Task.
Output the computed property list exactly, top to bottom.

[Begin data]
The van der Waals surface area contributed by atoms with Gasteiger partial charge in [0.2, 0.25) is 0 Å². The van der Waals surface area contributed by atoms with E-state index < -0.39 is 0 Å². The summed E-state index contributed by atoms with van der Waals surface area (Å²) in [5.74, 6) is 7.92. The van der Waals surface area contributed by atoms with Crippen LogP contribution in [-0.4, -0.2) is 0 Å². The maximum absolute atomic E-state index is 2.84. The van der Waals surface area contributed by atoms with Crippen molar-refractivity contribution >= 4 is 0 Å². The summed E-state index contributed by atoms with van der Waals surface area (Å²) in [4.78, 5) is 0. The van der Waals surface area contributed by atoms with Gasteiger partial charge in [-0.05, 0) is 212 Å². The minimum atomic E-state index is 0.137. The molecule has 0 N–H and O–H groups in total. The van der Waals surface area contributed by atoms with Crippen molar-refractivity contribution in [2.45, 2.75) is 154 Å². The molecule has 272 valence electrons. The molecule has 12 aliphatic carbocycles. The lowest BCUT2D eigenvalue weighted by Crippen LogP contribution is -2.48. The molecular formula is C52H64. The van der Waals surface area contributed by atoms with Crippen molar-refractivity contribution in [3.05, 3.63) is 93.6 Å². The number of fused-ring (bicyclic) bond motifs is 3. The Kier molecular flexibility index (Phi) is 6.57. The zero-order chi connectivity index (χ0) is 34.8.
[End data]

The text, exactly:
The van der Waals surface area contributed by atoms with Gasteiger partial charge in [0.2, 0.25) is 0 Å². The van der Waals surface area contributed by atoms with E-state index < -0.39 is 0 Å². The summed E-state index contributed by atoms with van der Waals surface area (Å²) in [5.74, 6) is 7.92. The van der Waals surface area contributed by atoms with Crippen LogP contribution in [-0.4, -0.2) is 0 Å². The maximum absolute atomic E-state index is 2.84. The van der Waals surface area contributed by atoms with Crippen molar-refractivity contribution >= 4 is 0 Å². The summed E-state index contributed by atoms with van der Waals surface area (Å²) in [4.78, 5) is 0. The van der Waals surface area contributed by atoms with Gasteiger partial charge in [-0.05, 0) is 212 Å². The minimum atomic E-state index is 0.137. The molecule has 0 N–H and O–H groups in total. The van der Waals surface area contributed by atoms with Crippen molar-refractivity contribution in [2.45, 2.75) is 154 Å². The molecule has 272 valence electrons. The molecule has 12 aliphatic carbocycles. The lowest BCUT2D eigenvalue weighted by Crippen LogP contribution is -2.48. The molecular formula is C52H64. The van der Waals surface area contributed by atoms with Crippen molar-refractivity contribution in [3.05, 3.63) is 93.6 Å². The number of fused-ring (bicyclic) bond motifs is 3. The Kier molecular flexibility index (Phi) is 6.57. The zero-order chi connectivity index (χ0) is 34.8.